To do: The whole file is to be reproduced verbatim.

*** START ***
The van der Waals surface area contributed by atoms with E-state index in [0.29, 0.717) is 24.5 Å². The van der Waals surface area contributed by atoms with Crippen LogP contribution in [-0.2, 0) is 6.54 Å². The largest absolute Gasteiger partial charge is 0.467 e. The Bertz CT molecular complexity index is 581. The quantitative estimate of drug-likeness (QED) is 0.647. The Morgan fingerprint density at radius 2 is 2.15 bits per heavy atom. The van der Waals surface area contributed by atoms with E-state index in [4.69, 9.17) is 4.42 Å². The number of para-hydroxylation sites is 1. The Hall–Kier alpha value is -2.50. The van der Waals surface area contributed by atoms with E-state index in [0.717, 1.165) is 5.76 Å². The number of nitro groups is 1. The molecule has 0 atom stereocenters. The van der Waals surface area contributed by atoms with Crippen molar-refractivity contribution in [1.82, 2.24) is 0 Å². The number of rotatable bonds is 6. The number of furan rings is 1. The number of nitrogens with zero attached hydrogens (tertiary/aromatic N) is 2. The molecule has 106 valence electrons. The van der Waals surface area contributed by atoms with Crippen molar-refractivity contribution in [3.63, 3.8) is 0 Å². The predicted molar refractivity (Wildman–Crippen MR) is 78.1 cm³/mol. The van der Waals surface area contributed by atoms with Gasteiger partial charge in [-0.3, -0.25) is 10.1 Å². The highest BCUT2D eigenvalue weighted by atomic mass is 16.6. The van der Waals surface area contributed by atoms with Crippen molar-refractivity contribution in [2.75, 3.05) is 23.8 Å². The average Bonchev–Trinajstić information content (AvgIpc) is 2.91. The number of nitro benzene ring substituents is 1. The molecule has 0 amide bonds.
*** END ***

The van der Waals surface area contributed by atoms with E-state index in [0.29, 0.717) is 24.5 Å². The van der Waals surface area contributed by atoms with Crippen LogP contribution in [-0.2, 0) is 6.54 Å². The largest absolute Gasteiger partial charge is 0.467 e. The Bertz CT molecular complexity index is 581. The quantitative estimate of drug-likeness (QED) is 0.647. The Morgan fingerprint density at radius 2 is 2.15 bits per heavy atom. The van der Waals surface area contributed by atoms with E-state index in [4.69, 9.17) is 4.42 Å². The number of para-hydroxylation sites is 1. The Hall–Kier alpha value is -2.50. The van der Waals surface area contributed by atoms with E-state index in [0.717, 1.165) is 5.76 Å². The number of nitro groups is 1. The molecule has 0 atom stereocenters. The van der Waals surface area contributed by atoms with Crippen molar-refractivity contribution in [1.82, 2.24) is 0 Å². The number of rotatable bonds is 6. The number of furan rings is 1. The number of nitrogens with zero attached hydrogens (tertiary/aromatic N) is 2. The molecule has 106 valence electrons. The van der Waals surface area contributed by atoms with Crippen molar-refractivity contribution in [3.63, 3.8) is 0 Å². The predicted molar refractivity (Wildman–Crippen MR) is 78.1 cm³/mol. The van der Waals surface area contributed by atoms with Gasteiger partial charge in [-0.3, -0.25) is 10.1 Å². The highest BCUT2D eigenvalue weighted by atomic mass is 16.6. The van der Waals surface area contributed by atoms with Crippen molar-refractivity contribution in [2.75, 3.05) is 23.8 Å². The average Bonchev–Trinajstić information content (AvgIpc) is 2.91. The number of nitro benzene ring substituents is 1. The molecule has 0 amide bonds.